Behind the scenes stands Mark Schubin, the engineer in charge of the media department at the Metropolitan Opera. For the “Live in HD” series, his main facility provider is All Mobile Video, a New York City-based mobile production company, which is providing its Titan production truck and B unit tender along with an uplink operator.

“The hardest part of the production is providing a signal in the various forms that people need it,” Schubin said. “We have to output live HD video with and without English subtitles at both 29.97 frames per second for most theaters and at 25 frames per second for the receivers in theaters with digital projection gear using the European rate. Some theaters are receiving the live transmission by satellite, and some by fiber, which affects what we put out. We also have 28 different video recordings of differing specifications for the encore theater presentations, PBS, and the home video market.”

Audio output with stereo and 5.1-channel surround sound is equally complex.

“Movie theaters with surround sound have different requirements from PBS stations,” Schubin said. “Audio that works great in a living room can lose its intelligibility in a large movie theater, with surround sound speakers all around the audience. This is why the PBS stations need a different audio feed from the movie theaters. The broadcast radio stations also require their own specialized feed, as does Sirius Radio and Real Networks.”

The Met transmits HD video at 1080i/29.97, 1080i/25, and 720p/59.94 with PCM, MPEG Layer 2, and AC-3 audio coding at different data rates. Video data rates vary such as uncompressed video at 1.5 Gbps over Verizon HD circuits for the PBS stations, to 57 Mbps, 52 Mbps and 19.8 Mbps for some theaters. Live performances are satcast to the cinema network and the Franco-German Arte HD network over transponders on the AMC-5, Nimiq-2, AB-1, W-3, Sirius-2 European, and Sirius-2 Nordic satellites.

Within the Met, Schubin said, the productions are shot in 1080i/29.97 with up to 14 Sony HDC-950/1000/1500 cameras. The same video goes out to all of the theaters, but the recorded video going to PBS stations has more close-ups inserted for the smaller home screen.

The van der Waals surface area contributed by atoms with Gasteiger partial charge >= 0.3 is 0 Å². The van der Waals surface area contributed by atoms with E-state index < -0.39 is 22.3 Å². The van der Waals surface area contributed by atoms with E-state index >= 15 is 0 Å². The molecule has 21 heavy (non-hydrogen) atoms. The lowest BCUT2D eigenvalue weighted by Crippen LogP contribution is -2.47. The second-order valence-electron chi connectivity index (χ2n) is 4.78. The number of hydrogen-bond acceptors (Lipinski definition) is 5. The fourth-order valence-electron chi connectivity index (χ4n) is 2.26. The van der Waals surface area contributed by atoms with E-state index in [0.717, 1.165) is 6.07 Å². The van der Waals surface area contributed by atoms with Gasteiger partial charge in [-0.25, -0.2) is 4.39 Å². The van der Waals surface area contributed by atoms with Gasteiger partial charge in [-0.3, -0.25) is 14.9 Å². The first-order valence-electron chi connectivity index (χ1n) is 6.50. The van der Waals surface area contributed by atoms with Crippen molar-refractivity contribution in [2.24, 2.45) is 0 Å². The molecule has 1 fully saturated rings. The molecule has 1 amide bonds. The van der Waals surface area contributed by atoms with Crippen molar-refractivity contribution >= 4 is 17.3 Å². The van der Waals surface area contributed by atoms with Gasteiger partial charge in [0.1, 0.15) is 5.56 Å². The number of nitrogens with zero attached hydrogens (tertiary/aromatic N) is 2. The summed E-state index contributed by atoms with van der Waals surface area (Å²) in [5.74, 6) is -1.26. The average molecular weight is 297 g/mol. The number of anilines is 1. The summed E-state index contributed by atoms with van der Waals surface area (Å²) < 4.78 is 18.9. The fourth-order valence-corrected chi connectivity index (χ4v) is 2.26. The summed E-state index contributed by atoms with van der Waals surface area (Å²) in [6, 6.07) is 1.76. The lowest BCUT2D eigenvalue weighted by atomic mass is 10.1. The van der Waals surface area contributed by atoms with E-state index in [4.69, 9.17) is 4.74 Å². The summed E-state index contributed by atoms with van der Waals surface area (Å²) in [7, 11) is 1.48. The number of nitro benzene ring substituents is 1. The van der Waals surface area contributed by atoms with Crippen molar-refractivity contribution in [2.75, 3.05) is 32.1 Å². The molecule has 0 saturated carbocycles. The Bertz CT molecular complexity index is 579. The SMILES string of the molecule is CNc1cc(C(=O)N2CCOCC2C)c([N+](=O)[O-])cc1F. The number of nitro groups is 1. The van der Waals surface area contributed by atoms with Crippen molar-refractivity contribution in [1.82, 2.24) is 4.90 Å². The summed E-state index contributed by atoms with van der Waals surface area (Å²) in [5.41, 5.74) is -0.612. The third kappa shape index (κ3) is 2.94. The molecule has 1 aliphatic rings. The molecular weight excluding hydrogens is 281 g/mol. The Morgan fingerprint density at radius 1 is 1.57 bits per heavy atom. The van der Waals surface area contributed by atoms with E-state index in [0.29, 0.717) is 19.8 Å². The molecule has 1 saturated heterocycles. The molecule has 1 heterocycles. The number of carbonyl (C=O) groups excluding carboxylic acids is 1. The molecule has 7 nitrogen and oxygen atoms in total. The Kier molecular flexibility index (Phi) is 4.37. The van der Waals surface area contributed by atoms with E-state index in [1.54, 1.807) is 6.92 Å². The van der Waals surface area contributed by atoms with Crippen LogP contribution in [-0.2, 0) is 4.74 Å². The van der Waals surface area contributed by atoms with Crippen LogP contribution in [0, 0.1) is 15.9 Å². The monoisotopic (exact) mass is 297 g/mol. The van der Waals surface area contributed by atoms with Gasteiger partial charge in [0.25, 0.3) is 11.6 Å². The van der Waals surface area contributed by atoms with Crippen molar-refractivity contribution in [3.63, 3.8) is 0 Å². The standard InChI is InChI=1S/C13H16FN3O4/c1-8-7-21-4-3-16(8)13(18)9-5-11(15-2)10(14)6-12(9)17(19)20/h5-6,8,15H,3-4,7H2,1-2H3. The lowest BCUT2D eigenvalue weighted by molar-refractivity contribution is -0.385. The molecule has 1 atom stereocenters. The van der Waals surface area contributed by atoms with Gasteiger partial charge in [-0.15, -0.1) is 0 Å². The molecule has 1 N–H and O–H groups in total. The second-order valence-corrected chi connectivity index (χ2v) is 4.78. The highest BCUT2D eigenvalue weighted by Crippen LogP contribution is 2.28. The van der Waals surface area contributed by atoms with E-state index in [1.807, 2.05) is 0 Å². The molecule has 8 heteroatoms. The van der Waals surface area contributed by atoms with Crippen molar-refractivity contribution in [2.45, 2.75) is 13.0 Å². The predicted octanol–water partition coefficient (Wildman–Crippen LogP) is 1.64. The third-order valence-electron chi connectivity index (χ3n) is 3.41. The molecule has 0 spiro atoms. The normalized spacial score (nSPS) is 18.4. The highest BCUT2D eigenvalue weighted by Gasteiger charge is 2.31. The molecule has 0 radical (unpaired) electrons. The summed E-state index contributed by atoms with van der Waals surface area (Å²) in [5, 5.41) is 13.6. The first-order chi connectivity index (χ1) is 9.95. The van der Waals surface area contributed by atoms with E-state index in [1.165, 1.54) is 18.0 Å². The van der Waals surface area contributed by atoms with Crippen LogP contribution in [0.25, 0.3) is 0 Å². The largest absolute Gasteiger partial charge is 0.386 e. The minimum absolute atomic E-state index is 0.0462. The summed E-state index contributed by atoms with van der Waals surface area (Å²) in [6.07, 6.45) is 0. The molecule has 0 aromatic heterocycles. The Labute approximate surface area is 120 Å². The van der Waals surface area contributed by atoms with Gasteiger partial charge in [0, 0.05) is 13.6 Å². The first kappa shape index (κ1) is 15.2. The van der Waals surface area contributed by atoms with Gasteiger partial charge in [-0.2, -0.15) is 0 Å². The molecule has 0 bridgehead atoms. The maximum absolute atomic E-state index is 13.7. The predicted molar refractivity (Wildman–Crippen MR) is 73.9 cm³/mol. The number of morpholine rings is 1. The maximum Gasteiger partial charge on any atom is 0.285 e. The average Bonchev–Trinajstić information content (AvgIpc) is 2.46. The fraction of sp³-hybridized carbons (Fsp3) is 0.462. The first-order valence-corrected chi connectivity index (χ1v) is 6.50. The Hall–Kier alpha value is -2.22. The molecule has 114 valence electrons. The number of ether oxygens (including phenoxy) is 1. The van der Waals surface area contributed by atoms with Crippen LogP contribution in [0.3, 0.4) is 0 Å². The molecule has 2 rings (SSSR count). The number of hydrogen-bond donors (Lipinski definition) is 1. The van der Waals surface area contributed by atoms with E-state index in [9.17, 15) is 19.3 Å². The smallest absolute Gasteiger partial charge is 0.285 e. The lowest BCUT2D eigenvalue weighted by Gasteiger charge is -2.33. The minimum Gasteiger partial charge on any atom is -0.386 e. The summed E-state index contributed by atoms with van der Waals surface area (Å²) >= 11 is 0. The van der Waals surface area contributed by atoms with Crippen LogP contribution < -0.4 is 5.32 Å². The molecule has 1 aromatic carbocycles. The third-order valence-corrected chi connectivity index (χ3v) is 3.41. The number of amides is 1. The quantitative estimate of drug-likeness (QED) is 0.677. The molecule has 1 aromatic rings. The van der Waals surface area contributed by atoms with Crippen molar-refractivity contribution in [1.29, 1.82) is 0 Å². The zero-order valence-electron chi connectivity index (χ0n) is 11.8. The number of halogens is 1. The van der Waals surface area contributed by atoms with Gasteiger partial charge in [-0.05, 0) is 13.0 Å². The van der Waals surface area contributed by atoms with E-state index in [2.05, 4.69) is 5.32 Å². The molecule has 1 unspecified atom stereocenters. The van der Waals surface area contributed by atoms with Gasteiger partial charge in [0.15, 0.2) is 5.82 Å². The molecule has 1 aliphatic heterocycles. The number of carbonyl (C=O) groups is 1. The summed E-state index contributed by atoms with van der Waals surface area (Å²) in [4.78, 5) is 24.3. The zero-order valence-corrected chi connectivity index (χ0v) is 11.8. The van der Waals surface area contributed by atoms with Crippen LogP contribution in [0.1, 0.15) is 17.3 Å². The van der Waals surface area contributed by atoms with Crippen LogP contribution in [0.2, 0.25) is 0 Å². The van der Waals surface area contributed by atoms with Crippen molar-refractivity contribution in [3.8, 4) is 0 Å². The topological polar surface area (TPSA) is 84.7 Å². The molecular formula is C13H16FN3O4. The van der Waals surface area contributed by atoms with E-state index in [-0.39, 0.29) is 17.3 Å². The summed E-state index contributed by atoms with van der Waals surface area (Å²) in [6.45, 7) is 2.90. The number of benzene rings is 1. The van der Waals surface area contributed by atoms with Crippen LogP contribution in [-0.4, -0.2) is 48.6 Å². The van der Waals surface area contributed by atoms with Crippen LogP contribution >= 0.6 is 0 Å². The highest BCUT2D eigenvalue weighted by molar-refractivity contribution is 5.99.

Atlantic Cine Equipment, a Baltimore-based provider of specialized camera mounting equipment, provides the camera robotics.

“The Met stage is busier than Grand Central Terminal and there's no room for a remote control booth,” Schubin said, “so the only place available is under the stage, which already contains so much equipment that it looks like the inside of an aircraft carrier.”

Adding further complications is the opera intermission. Since the two TV directors, Brian Large and Gary Halvorson, both wanted a break during the intermission, Tony Marshall was brought in as a third director in a separate control room to handle the live backstage interviews with the stage and artists and staff, as well as prerecorded packages.

Intermission content for radio may vary considerably from the content for video, so the Met assigned Associate Director Karen McLaughlin to serve as the intermission coordinator between the radio shows and video directors.

If a segment on the radio side finishes before TV is ready, McLaughlin may ask announcer Margaret Juntwait to fill time until the two shows can join up again.

“Sometimes the video signals carry only her voice,” Schubin said, “and sometimes it carries both her voice and face.”


Eric Duke, president of All Mobile Video acknowledges that the Met “does have some demanding specifications.

“Our engineer in charge, Lee Blanco, must pay constant attention to all details, such as camera lens configuration and tape configuration. He has to ensure that live productions are distributed immediately to the theaters and subsequently to PBS. He has to make sure the B unit trailer is properly packed and organized so the crew can quickly grab whatever is needed on the fly, like a replacement tripod or a dolly. He has to make sure the equipment maintenance shop within the B unit always has everything needed to keep gear working on location.”

Blanco also must deal with ongoing innovation. Duke said the Met has deployed a prototype low-profile camera for the front edge of the stage that's able to follow the stage action. “That system is still evolving,” he said.

“We've been working with the Met for a number of years,” Duke said, “so we're pretty much able to anticipate what's coming at us. That's why this complex 'Live in HD' series is not as difficult as we expected. The Met team is very professional, so it's easy to work with them.”